Harvey Cox Is Named
Wellesley College’s Visiting Cornille Professor
June 15, 2005
Wellesley College has named Harvey Cox its 2005-2006 Mary L.
Cornille Distinguished Visiting Professor in the Humanities.
Cox is the Hollis Professor of Divinity at Harvard University,
where he teaches courses both in the Harvard Divinity School
and for the Faculty of Arts and Sciences.
“Professor Cox is a renowned scholar and a revered teacher
whose work has won him both a high scholarly reputation and wide
acclaim,” said Timothy Peltason, Director of the Newhouse
Center for the Humanities. “We look forward to welcoming
him to the Wellesley College community.”
In the spring
of 2006, Cox will be in residence at Wellesley and will teach
228, “Fundamentalisms: A Comparative
“Throughout the year, he will lead a faculty seminar on
the problem of evil in the 20th century—its newly global
reach and our increasingly impoverished vocabulary for explaining
and describing it,” said Peltason.
Cox has served
as the Protestant chaplain at Temple University and as director
activities at Oberlin College. He
has written extensively about the interactions of religion, culture
and politics. His most recent book is When Jesus Came to Harvard.
Among his many other books are The Secular City; The Silencing
of Leonardo Buff: The Vatican and the Future of World Christianity;
Common Prayers: Faith, Family, and a Christian’s Journey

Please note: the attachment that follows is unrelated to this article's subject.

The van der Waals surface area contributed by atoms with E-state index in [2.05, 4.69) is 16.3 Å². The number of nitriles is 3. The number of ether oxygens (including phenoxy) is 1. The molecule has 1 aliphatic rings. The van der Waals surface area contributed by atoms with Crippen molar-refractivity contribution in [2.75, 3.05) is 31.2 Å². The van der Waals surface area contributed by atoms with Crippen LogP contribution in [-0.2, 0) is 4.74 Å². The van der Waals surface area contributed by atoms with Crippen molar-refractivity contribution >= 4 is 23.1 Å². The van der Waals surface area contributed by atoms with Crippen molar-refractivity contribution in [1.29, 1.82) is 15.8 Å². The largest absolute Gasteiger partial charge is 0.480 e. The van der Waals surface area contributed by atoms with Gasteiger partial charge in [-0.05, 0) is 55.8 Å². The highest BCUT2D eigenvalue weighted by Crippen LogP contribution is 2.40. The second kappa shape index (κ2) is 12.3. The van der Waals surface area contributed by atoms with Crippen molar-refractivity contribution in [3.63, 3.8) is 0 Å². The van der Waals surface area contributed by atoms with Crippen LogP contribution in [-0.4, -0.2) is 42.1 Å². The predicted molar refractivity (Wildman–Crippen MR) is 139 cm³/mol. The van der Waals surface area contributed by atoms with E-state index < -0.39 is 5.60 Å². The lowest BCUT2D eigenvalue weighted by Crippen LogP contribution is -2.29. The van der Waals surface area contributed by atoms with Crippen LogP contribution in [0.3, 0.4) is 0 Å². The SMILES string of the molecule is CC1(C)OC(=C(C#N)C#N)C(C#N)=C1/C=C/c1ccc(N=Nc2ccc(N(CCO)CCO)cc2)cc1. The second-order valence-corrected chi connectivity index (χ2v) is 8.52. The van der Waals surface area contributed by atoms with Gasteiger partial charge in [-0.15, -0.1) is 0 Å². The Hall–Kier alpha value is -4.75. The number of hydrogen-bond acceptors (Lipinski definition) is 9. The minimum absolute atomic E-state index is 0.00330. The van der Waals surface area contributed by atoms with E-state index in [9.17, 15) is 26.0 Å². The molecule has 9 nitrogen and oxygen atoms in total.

Through the Jewish Year; and Fire From Heaven: The Rise
of Pentecostal Spirituality and the Reshaping of Religion in the
Cox has also been a visiting professor at Brandeis University,
Seminario Bautista de Mexico, the Naropa Institute and the University
the generosity of Mary Cornille DS ’82 and her
husband, Jack Cogan, through their gift to The Wellesley Campaign,
Wellesley established the annual visiting professorship, which
enables the College to attract prominent scholars to campus for
a semester or a year. In addition to teaching a faculty seminar
and an undergraduate course, they participate actively in the intellectual
life of the community.
Past holders of the Cornille Professorship include Edward Ahearn,
professor of comparative literature at Brown University; Neil
Hertz, professor of English and humanities at Johns Hopkins
and Martin Klein, professor of history at the University of Toronto.
Since 1875, Wellesley College has been a leader in providing
an excellent liberal-arts education for women who will make a
in the world. Its 500-acre campus near Boston is home to 2,300
undergraduate students from all 50 states and 68 countries. For
more information, go to www.wellesley.edu.